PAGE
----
Us Gas Amp Electric Persuaded To Stay In Miamidade County Add 125 Jobs
Written by Miami Today on March 18, 2010
By Zachary S. Fagenson
Though Doral-based US Gas & Electric Inc. weighed moving its headquarters to Massachusetts, it will instead add 125 jobs here over three years and invest about $800,000 in operations, officials announced this week.
State and county incentives helped persuade the company to keep 130 current jobs in Miami though it doesn’t offers products or services in Florida. It provides natural gas and electricity in Indiana, Michigan, New Jersey, New York and Ohio.
The capital addition will build out its 40,000-square-foot headquarters at Northwest 87th Avenue and 37th Street, said President Douglas Marcille.
For staying in Miami, the company will get $162,500 as a Qualified Targeted Industry tax refund over six years. County commissioners Jan. 21 agreed to provide $32,500; the state will fund $130,000.
To receive it all, however, US Gas must add 75 jobs by Dec. 31, 25 more by that date next year and a final 25 by Dec. 31, 2012.
The jobs, according to a Beacon Council report to the county, will pay an average of about $45,000 plus $6,500 in benefits. The report also said 50 ancillary jobs will be created over six years while the county, through sales and property taxes, will net $6,135.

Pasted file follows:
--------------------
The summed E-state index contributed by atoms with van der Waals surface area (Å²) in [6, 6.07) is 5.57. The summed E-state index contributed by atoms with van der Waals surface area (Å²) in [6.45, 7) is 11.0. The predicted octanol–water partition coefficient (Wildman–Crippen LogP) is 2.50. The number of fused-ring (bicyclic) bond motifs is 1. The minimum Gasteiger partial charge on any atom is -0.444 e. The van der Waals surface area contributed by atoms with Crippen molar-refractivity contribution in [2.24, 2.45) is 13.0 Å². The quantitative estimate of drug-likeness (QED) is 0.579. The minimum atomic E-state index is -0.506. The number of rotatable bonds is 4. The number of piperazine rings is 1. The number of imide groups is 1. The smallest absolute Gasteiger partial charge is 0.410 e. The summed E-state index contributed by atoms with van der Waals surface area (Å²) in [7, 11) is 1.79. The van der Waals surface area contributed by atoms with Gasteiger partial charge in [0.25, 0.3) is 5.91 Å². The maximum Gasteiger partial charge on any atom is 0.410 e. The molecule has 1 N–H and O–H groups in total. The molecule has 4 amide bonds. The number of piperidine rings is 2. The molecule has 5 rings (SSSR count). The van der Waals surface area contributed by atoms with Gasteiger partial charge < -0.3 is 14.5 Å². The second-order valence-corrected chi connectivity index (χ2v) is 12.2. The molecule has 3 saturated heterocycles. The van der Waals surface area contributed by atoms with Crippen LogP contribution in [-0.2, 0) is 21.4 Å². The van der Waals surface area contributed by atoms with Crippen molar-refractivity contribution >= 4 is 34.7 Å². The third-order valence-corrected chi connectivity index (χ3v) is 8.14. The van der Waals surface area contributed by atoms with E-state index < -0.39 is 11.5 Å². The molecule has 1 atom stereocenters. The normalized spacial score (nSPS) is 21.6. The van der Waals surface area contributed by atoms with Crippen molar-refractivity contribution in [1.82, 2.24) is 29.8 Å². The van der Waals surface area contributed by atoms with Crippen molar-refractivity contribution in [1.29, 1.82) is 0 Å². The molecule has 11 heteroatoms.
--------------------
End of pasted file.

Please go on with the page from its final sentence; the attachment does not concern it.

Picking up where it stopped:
"The 130 jobs that are staying in Miami-Dade and 125 new jobs are good for our community," Beacon Council President and CEO Frank Nero said in statement. "US Gas & Electric’s decision to remain and expand in Miami-Dade cannot be overstated. Miami is truly the ideal location for businesses to run their international, domestic or local operations."
While both the Beacon Council and county officials remain keen on job creation and the county’s January unemployment was 10.9%, a spotty past forced US Gas to make a rare move and bypass confidentiality in the incentives process.
Commissioners fingered a 2006 settlement with the US Securities and Exchange Commission over an "informal inquiry" and civil action for unregistered securities transactions found in the US Gas application as a concern, though management has since changed and the company has become private.
Yet some didn’t want to grant incentives without oversight.
Though the Beacon Council follows up annually and visits companies it attracts, Commissioner Barbara Jordan called it "outreach."
"I just want to make sure that we are verifying the employees are there on site, that we are looking at the payroll and that we’re looking at it on a regular basis and not just the paperwork related to each placement," she said.
And while Mr. Marcille said the proposed incentive package was what ultimately convinced US Gas to stay, he said that in "re-evaluating our growth strategies, we believe Miami-Dade County offers our domestic business needs a strong and solid platform from to which to operate and expand."
The company had considered relocating to Pittsfield, a town of about 41,000 in rural, western Massachusetts.
"Pittsfield ha[d] an incentive package that was potentially appealing to us," Mr. Marcille added, "and also the cost of living and doing business is lower there than in Miami."